And then I think of his friends. Not priests, not great speakers, just fishermen, laborers, and tax-collectors. Stay with me. Think of your friends, average people who are not looking to become religious leaders. Think of what it would take for them, or for you to abandon your work, to go on the road and spread the word about a carpenter's message and life. They lived with Jesus, watched him and learned from him. Then he was tortured and revolution (which they expected him to lead). These ordinary men then make the most extraordinary claim...that he rose from the dead after 3 days.

The Old Testament is early, primitive history of man trying to find God. The New Testament is eyewitness testimony of God trying to help man find Him. These ordinary men, who could have made it all up went on to write about his life, agreed on his message, and died for the man. Some in horrific ways. One was hung on a cross upside down, one beheaded, it goes on. None recanted, some fell into the black hole of history, but some live on in their letters. Found in the New Testament. They wrote with authority, conviction, and confidence that they had been in the presence of God himself. They risked everything to tell this "good news." And they didn't get anything in return...except persecution and painful death.

Finally, I think of the greatest argument I have heard...where the "rubber meets the road" of just who this man was. Jesus Christ existed, he was a real person, historians do not argue this point. Jesus Christ said that he was the Son of God...and died for that claim. There are three possibilities which would account for his claim:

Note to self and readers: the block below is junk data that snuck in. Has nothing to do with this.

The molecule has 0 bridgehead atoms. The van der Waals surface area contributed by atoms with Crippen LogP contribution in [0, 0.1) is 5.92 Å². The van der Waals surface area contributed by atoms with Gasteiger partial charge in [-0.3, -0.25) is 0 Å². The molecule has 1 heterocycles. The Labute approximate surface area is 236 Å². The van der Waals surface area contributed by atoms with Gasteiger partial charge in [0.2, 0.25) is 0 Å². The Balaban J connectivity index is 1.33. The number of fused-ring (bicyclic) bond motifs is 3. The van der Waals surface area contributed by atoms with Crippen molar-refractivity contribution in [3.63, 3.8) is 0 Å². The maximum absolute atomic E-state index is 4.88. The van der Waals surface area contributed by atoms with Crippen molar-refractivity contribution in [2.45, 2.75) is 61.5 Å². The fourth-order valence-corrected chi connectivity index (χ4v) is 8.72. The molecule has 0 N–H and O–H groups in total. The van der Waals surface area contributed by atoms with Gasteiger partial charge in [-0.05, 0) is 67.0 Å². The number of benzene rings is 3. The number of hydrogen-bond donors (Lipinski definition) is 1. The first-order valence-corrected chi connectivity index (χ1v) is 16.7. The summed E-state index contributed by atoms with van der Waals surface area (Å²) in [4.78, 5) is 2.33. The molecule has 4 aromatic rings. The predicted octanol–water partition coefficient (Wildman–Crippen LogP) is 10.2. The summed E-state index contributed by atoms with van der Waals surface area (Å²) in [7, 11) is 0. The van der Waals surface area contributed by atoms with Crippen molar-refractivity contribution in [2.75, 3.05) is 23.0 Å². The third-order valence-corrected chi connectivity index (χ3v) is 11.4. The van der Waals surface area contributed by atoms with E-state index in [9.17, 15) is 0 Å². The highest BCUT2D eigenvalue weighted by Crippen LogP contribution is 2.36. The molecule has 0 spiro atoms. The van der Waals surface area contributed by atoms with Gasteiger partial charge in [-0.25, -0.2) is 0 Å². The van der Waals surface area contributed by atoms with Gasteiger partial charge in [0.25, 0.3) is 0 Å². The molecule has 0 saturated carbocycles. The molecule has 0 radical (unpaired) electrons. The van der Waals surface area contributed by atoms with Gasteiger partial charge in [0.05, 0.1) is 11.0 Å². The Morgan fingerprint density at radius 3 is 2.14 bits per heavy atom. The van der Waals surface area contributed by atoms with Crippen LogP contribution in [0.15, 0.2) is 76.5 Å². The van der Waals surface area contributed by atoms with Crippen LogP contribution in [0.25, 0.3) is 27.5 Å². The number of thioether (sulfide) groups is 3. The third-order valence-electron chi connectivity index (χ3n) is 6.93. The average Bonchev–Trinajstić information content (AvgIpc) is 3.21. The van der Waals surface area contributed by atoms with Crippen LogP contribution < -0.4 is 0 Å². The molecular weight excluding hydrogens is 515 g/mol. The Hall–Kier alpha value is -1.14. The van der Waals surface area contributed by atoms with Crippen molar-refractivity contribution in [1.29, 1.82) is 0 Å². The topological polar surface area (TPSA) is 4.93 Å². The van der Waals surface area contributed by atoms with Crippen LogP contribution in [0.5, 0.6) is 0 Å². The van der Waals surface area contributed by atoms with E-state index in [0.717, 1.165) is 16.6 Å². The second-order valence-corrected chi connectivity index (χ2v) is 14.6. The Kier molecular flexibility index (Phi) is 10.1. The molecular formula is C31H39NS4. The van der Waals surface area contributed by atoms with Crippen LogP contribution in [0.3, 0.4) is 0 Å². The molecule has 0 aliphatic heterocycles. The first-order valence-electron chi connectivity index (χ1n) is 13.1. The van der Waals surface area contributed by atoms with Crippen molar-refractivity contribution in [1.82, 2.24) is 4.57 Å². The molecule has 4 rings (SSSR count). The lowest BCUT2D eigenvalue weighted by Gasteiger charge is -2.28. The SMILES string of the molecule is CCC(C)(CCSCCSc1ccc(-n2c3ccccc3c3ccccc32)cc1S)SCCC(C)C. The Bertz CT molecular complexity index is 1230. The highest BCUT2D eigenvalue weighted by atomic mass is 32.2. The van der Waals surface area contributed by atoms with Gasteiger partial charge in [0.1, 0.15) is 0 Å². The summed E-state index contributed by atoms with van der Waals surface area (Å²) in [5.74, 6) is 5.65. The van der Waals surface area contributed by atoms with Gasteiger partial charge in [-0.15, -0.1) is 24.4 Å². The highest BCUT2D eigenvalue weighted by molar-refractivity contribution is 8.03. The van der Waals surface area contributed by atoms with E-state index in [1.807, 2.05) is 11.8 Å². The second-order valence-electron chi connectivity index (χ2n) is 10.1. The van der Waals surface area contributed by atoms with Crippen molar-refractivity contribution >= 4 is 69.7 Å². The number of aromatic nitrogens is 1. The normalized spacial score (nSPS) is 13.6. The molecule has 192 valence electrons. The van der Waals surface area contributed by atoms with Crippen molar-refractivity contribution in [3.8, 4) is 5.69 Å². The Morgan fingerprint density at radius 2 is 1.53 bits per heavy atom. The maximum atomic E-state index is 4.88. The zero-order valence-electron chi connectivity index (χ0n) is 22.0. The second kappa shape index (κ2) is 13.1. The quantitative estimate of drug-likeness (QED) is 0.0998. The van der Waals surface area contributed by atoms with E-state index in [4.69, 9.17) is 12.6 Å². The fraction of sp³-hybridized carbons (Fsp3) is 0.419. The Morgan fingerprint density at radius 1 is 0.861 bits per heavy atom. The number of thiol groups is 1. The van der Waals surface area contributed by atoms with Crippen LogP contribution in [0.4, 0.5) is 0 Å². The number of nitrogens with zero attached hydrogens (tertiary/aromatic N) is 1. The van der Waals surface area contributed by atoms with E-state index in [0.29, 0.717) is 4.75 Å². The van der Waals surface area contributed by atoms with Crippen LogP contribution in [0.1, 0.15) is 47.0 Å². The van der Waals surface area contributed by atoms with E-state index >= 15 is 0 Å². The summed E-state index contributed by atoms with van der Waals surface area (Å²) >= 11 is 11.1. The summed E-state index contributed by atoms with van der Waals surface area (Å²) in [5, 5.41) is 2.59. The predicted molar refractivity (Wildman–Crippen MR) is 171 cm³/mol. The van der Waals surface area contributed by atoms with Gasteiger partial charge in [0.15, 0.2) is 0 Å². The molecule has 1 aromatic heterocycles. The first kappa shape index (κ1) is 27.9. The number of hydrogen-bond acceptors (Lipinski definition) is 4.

1) He was insane.

2) He was evil.

3) He was telling the truth.

The teachings of Christ, reported by his friends, were not the ravings of an insane man. Would they ALL fall for his insanity? Would they DIE for his teachings....could an ordinary group of very uneducated men even come up with those teachings? I tend to conclude that he was sane and revolutionary. I would cite Matthew, Mark, Luke, and John in the Bible.

If he were evil, would he really have died the way he did for his great hoax. About the time the cat-of-9-tails was ripping the flesh off of his body he probably would have broken down: "Guys, guys, it was a JOKE! Come on, you think I really believe I'm the son of, may I please have some band-aids?"

That only leaves one choice.

So. Tonight we knelt at Dora's bed and prayed fervently that He comfort her. We thanked Him for bodies and immune systems and doctors and medicine. (Though Dora does NOT agree that she should have gotten that "world's most painful shot!") And here I sit. Finishing this blog once and for all.

I figured out the end.

Those blogs could be correct. God could be a soothing delusion, my ancestor an amoeba, and my ultimate destination a hole in the ground.